The initially published IEEE802.3af standard has divided Power over Ethernet (PoE) technology into two main power device types: power sourcing equipment (PSE) that provides power on the Ethernet cable and powered device (PD) that accepts the power. To get a better understanding of the PoE network system, it is necessary to get familiar with the PoE devices. This post will focus on the common PoE PSE devices and clarify their applicable scenarios.
What Is PoE PSE?
PoE PSE stands for Power Sourcing Equipment in a Power over Ethernet (PoE) system. It refers to the equipment that provides power to PoE PDs (Powered Devices). PoE PSEs are responsible for detecting and classifying the PoE devices connected to them. They also monitor the power usage and can manage the power allocation to the connected devices based on their power needs.
PoE PD vs PoE PSE
There are two essential components in a Power over Ethernet (PoE) system: PoE PD (Powered Device) and PoE PSE (Power Sourcing Equipment). Here’s a brief explanation of the difference between them:
- PoE PSE (Power Sourcing Equipment): A PoE PSE refers to the equipment that provides power to PoE PDs. It can be a PoE switch or a PoE injector. The PoE PSE injects power into the Ethernet cable along with the data signals, allowing the connected PoE PDs to receive both data and power through a single cable. It acts as the power source for PoE devices.
- PoE PD (Powered Device): A PoE PD refers to the device that receives power from the PoE network infrastructure. It can be various types of devices, such as IP phones, wireless access points, IP cameras, and network switches. The PoE PD consumes power from the PoE PSE to operate without requiring a separate power source. It typically has an Ethernet input for data communication and power input to receive power from the PoE PSE.
Common PoE PSE Introduction
The PoE PSE (Power Sourcing Equipment) plays a critical role in delivering power to PoE-enabled devices within the network. However, the range of available PoE PSE devices is relatively more limited compared to the multitude of PoE PDs. The primary PoE PSE types commonly deployed in modern PoE networks include PoE switches, PoE injectors, PoE NVRs, and PoE media converters. Here is the introduction to the common PoE PSE devices:
- PoE Switch: PoE network switch is a network switch that has PoE injection built-in. Therefore, it can transmit both data and power over one Ethernet cable to the PD directly connected to it.
- PoE Injector: For adding PoE to regular non-PoE network links, a PoE injector is used. It injects power to data that is coming from a non-PoE switch and delivers both the power and data to the PD through an Ethernet cable.
- PoE NVR: PoE NVR(network video recorder) has PoE injection built-in. Mostly used in the IP video surveillance system, it is responsible for encoding and processing the video data on IP video cameras, and recording it for storage and remote viewing. PoE NVR can also deliver power to IP video cameras through Ethernet cables.
- PoE Media Converter: PoE media converter is a device that not only connects fiber cabling to a copper network but also provides PoE power to PoE PD such as IP cameras and VoIP phones.
- PoE Splitter: The PoE splitter can also supply power, but it delivers power to a non-PoE terminal device by splitting power from the data and feeding it to the non-PoE device through its power supply cable. It is used for deploying remote non-PoE devices with no nearby AC outlets.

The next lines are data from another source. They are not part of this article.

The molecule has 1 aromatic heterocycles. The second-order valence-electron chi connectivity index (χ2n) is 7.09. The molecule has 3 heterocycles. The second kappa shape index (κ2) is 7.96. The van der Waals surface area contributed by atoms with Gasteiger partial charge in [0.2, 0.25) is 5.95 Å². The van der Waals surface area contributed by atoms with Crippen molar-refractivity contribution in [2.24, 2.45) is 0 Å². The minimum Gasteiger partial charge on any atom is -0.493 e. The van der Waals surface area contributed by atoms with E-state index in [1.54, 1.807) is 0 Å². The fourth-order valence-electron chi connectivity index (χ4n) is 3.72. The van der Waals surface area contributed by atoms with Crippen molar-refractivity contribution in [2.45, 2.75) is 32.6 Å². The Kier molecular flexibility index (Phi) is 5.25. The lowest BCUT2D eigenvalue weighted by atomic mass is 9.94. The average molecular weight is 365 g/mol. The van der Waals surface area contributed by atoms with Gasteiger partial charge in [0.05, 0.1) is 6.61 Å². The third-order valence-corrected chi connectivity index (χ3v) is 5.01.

Frequently Asked Questions About PoE PSE
Q: Do I Still Need A PoE Injector if I Have a PoE Switch?
A: No, you don’t need a PoE injector when you have a PoE switch. When you are running through a standard PoE switch, you will not need the power connection. In this case, no injector is needed. But if you have a non-PoE switch, you will need a PoE injector to power the PoE PD such as IP cameras, because non-PoE switches do not deliver power to PoE devices. However, it should be noted that PoE injectors are only suitable for PoE networks with only a few PDs. If there are dozens of PDs, the PoE switch is a better choice.
Q: Can I Use A PoE Switch with NVR?
A: Yes, you can. A PoE switch will act as a hub but can also supply power to NVR, without the need for an external power source or extra power wires. This makes for less installation cost and cabling complexity – you can handle your power and video over a single Cat5 cable.
Q: Can I Use a Media Converter with PoE Switch?
A: Yes. As we know, the PoE switch restricts Ethernet cable distances to 100m. Then how do we get beyond the 100m limit? A PoE media converter is an ideal product to overcome the distance challenge by offering a copper-to-fiber connectivity solution and acts as the PoE PSE on the copper side to power up PDs at the same time.
Q: Can I Use a PoE Splitter as a PoE Injector?
A: No, you can’t. PoE splitters and PoE injectors are two types of PoE devices that confuse people a lot. As mentioned above, PoE injectors are used with non-PoE switches to power terminal PoE devices. PoE splitters, on the contrary, are used with PoE PSE and separate the data and power onto two different cables for non-PoE devices. The following figure illustrates common applications of the PoE splitter and PoE injector:
Given the escalating demand for simplified installations and the recent ratification of standards aimed at accommodating a wider variety of smart devices, the utilization of Power over Ethernet (PoE) technology is expected to experience substantial growth in the coming years. Therefore, it is necessary for us to have a better understanding of all the above PoE PSE devices, especially when we need to select and buy products for building up PoE networks.